BBC NEWS Americas Africa Europe Middle East South Asia Asia Pacific
BBCi NEWS   SPORT   WEATHER   WORLD SERVICE   A-Z INDEX     

BBC News World Edition
 You are in: Programmes: Breakfast with Frost  
News Front Page
Africa
Americas
Asia-Pacific
Europe
Middle East
South Asia
UK
Business
Entertainment
Science/Nature
Technology
Health
-------------
Talking Point
-------------
Country Profiles
In Depth
-------------
Programmes
-------------
BBC Sport
BBC Weather
SERVICES
-------------
EDITIONS
Breakfast with Frost
Sir Jonathon Porritt
Sir Jonathon Porritt

BBC BREAKFAST WITH FROST
HOSTED BY GAVIN ESLER
INTERVIEW:
JONATHON PORRITT, CHAIRMAN, SUSTAINABLE DEVELOPMENT COMMISSION
AND
JOHN GUMMER, MP, FORMER ENVIRONMENT SECRETARY AUGUST 25TH, 2002
Please note "BBC Breakfast with Frost" must be credited if any part of this transcript is used.

GAVIN ESLER:
I'm now joined in the studio by Jonathon Porritt, the chairman of the Sustainable Development Commission which advises the government, and from Norwich by the former Conservative environment secretary, John Gummer. Good morning to you both. Jonathon Porritt, first of all, you're not going to this. Is it a waste of time?

JONATHON PORRITT:
No it's not. Margaret Beckett's absolutely right. This is a very important event and it's involving people from all the different sectors. There are opportunities to take things forward in terms of a practical action plan and you do have to do quite a lot of talking to get to the point where action is going to make a difference.

GAVIN ESLER:
But you've been attacking the government this morning for its "na´ve adulation of big business," what do you mean?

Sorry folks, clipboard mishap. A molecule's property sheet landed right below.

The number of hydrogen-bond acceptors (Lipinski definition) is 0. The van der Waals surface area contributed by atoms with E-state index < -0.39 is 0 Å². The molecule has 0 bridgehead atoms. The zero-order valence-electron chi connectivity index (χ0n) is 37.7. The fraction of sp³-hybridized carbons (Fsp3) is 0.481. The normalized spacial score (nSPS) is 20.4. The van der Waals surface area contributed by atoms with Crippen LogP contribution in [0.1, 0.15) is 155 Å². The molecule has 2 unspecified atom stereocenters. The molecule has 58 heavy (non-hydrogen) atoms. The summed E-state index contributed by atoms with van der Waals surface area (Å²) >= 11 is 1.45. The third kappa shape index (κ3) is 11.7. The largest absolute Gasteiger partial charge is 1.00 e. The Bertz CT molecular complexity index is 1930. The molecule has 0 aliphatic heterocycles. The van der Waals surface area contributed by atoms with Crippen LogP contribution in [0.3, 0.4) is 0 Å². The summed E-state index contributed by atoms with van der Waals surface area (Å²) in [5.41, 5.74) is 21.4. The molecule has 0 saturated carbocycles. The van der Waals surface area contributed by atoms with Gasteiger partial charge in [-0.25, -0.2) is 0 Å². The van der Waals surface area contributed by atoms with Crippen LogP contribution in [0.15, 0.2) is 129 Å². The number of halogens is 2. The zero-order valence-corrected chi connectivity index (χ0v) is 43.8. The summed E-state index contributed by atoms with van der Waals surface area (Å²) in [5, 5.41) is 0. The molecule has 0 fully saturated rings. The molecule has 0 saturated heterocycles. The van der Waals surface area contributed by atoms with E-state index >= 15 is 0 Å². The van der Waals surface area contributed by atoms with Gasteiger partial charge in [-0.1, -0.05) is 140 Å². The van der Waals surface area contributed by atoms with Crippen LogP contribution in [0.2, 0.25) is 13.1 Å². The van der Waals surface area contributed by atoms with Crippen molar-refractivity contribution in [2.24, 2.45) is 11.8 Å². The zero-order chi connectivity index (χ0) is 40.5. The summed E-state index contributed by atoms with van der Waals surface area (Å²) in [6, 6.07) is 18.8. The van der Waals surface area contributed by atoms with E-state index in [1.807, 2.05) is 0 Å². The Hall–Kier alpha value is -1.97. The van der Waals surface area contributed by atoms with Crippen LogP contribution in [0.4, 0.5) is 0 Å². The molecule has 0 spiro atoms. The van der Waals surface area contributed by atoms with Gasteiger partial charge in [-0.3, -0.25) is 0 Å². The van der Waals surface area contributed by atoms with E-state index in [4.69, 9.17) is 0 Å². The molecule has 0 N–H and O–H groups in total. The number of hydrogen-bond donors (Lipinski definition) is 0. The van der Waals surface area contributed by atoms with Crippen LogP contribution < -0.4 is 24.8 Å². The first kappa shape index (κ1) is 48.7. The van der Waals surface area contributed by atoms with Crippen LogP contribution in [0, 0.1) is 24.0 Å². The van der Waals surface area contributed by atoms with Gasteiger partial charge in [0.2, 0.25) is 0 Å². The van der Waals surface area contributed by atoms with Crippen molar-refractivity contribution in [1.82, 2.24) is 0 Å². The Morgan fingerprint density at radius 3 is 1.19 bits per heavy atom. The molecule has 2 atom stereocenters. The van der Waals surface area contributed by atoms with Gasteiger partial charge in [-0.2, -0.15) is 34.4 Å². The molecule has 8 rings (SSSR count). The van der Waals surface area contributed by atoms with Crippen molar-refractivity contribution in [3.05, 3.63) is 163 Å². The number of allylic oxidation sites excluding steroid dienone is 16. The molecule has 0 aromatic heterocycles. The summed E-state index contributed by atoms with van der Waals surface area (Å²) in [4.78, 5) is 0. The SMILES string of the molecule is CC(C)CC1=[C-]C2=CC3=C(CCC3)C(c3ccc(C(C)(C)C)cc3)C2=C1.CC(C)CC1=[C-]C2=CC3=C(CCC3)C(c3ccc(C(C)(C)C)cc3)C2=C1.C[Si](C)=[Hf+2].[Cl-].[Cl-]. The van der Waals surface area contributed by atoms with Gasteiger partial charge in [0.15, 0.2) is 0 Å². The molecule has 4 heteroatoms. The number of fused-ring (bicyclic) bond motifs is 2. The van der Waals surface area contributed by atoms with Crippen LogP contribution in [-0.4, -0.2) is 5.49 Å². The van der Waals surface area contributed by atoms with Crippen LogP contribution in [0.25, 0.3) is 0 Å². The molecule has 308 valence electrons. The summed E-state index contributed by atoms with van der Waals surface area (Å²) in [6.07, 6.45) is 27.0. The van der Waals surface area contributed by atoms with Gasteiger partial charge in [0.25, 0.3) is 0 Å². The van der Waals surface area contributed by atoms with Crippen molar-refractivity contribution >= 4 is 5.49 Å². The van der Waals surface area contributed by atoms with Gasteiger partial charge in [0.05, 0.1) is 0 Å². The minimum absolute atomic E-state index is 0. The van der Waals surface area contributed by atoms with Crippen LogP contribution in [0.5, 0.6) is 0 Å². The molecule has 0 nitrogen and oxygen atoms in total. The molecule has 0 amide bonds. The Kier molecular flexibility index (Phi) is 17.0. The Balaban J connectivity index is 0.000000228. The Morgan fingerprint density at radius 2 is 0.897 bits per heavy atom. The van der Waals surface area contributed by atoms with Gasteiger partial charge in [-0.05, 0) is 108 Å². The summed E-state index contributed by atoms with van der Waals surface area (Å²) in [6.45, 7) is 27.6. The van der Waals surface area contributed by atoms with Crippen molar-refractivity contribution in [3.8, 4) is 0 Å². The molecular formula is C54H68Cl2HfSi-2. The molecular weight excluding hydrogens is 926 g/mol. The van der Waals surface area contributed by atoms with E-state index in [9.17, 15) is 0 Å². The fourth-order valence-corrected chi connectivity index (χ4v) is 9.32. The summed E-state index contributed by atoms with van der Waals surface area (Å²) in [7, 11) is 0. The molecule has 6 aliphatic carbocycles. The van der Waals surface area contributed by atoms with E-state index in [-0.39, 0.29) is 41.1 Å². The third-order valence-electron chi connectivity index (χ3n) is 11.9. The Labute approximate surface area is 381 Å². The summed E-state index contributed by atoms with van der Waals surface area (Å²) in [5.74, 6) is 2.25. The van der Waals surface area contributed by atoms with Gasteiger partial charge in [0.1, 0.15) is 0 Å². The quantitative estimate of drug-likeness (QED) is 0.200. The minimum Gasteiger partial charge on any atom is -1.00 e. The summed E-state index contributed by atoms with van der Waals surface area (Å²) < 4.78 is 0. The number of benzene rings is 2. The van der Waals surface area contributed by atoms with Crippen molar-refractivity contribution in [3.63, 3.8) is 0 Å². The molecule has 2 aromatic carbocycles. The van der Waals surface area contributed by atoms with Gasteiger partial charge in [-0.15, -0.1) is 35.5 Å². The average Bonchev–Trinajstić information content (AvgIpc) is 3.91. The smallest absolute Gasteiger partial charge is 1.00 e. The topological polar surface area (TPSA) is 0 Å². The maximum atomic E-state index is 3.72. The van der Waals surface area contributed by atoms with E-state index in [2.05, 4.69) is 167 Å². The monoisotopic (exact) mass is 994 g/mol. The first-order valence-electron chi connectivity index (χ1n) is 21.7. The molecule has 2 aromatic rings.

JONATHON PORRITT:
I think that one of the things that we've really learnt since Rio is that everybody has a role to play in this, not just governments but the private sector, the voluntary sector, local authorities - everybody needs to be involved in delivering the on the ground solutions to these things. And business is one of those sectors. So I've got no problem about business people being in the UK delegation, as far as I'm, fine, as far as I'm concerned. But what I'm worried about is the government tends to listen disproportionately to business and to disparage the advice that it gets from other sectors - particularly from the NGOs - and that's foolish too, because we need the contribution of business but we need it, not on their terms, but on the terms of what is required to deliver genuinely sustainable development both in the rich and the poor world. And that's different from what they're offering at the moment.

GAVIN ESLER:
And you've told them this - you've told the government his, have you?

JONATHON PORRITT:
Indeed.

GAVIN ESLER:
And their response?

JONATHON PORRITT:
The response is that these things ought to be kept separate. That our concern about the environment is one thing and our concern about the shape of the global economy is another. Well, they're not. They're intricately linked.

GAVIN ESLER:
Let's bring in John Gummer on this. Mr Gummer, I suppose all governments, all chancellors always talk about growth and that's the kind of national virility symbol. Is there a conflict between growth and big business and the environment?

JOHN GUMMER:
No I don't think so and I do think we won't get the growth we need if we think there is a conflict. I mean either we grow sustainably or we shan't grow at all. Or we will grow at such a cost that future generations - and by that I mean in ten years time - will find it very hard to do what they could otherwise have done. So I find with very large businesses they recognise that. They know that if you use fewer resources that saves money, you have a better profit. If you don't waste water, don't waste energy, you find new ways of doing things - all of which contribute to the environment - that that actually is helpful to the business. But of course they have the narrow focus of their own businesses trying to operate in a global environment. What governments have to do is to lift that focus and to insist that business works with NGOs and with governments to solve the problems, the solution to which each has got part but they have to do it together. And this conference is one of the ways in which we can make that work throughout the world.